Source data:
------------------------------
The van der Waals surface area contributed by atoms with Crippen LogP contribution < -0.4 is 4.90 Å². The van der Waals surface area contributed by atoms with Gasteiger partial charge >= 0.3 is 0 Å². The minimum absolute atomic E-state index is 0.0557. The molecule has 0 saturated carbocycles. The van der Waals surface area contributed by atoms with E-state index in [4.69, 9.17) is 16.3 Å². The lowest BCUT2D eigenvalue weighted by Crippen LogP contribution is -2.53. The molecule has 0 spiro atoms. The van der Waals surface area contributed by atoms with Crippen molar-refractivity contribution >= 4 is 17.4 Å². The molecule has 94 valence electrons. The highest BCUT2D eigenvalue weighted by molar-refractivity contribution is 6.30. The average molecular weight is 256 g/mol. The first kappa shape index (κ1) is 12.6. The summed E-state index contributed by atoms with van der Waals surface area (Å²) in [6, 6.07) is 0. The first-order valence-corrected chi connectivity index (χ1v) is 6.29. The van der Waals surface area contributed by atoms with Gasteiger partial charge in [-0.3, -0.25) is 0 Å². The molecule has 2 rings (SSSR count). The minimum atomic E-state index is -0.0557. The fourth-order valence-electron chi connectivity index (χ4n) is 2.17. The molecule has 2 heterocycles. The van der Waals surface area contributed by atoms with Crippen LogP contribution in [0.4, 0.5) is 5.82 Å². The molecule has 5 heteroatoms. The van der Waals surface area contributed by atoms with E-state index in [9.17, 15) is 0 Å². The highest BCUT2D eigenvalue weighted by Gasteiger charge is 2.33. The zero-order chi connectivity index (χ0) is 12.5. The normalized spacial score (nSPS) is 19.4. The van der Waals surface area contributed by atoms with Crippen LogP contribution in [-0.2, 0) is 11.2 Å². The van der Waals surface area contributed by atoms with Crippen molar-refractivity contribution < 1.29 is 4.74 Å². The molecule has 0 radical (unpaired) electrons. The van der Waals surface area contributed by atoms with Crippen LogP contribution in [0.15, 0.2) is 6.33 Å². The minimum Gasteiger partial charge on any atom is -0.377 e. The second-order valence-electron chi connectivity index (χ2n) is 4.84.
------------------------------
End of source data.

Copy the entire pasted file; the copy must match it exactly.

The van der Waals surface area contributed by atoms with Crippen LogP contribution < -0.4 is 4.90 Å². The van der Waals surface area contributed by atoms with Gasteiger partial charge >= 0.3 is 0 Å². The minimum absolute atomic E-state index is 0.0557. The molecule has 0 saturated carbocycles. The van der Waals surface area contributed by atoms with E-state index in [4.69, 9.17) is 16.3 Å². The lowest BCUT2D eigenvalue weighted by Crippen LogP contribution is -2.53. The molecule has 0 spiro atoms. The van der Waals surface area contributed by atoms with Crippen molar-refractivity contribution >= 4 is 17.4 Å². The molecule has 94 valence electrons. The highest BCUT2D eigenvalue weighted by molar-refractivity contribution is 6.30. The average molecular weight is 256 g/mol. The first kappa shape index (κ1) is 12.6. The summed E-state index contributed by atoms with van der Waals surface area (Å²) in [6, 6.07) is 0. The first-order valence-corrected chi connectivity index (χ1v) is 6.29. The van der Waals surface area contributed by atoms with Gasteiger partial charge in [-0.3, -0.25) is 0 Å². The molecule has 2 rings (SSSR count). The minimum atomic E-state index is -0.0557. The fourth-order valence-electron chi connectivity index (χ4n) is 2.17. The molecule has 2 heterocycles. The van der Waals surface area contributed by atoms with Crippen LogP contribution in [0.4, 0.5) is 5.82 Å². The molecule has 5 heteroatoms. The van der Waals surface area contributed by atoms with E-state index in [9.17, 15) is 0 Å². The highest BCUT2D eigenvalue weighted by Gasteiger charge is 2.33. The zero-order chi connectivity index (χ0) is 12.5. The normalized spacial score (nSPS) is 19.4. The van der Waals surface area contributed by atoms with Crippen LogP contribution in [-0.2, 0) is 11.2 Å². The van der Waals surface area contributed by atoms with Crippen molar-refractivity contribution < 1.29 is 4.74 Å². The molecule has 0 radical (unpaired) electrons. The van der Waals surface area contributed by atoms with Crippen LogP contribution in [0.15, 0.2) is 6.33 Å². The minimum Gasteiger partial charge on any atom is -0.377 e. The second-order valence-electron chi connectivity index (χ2n) is 4.84.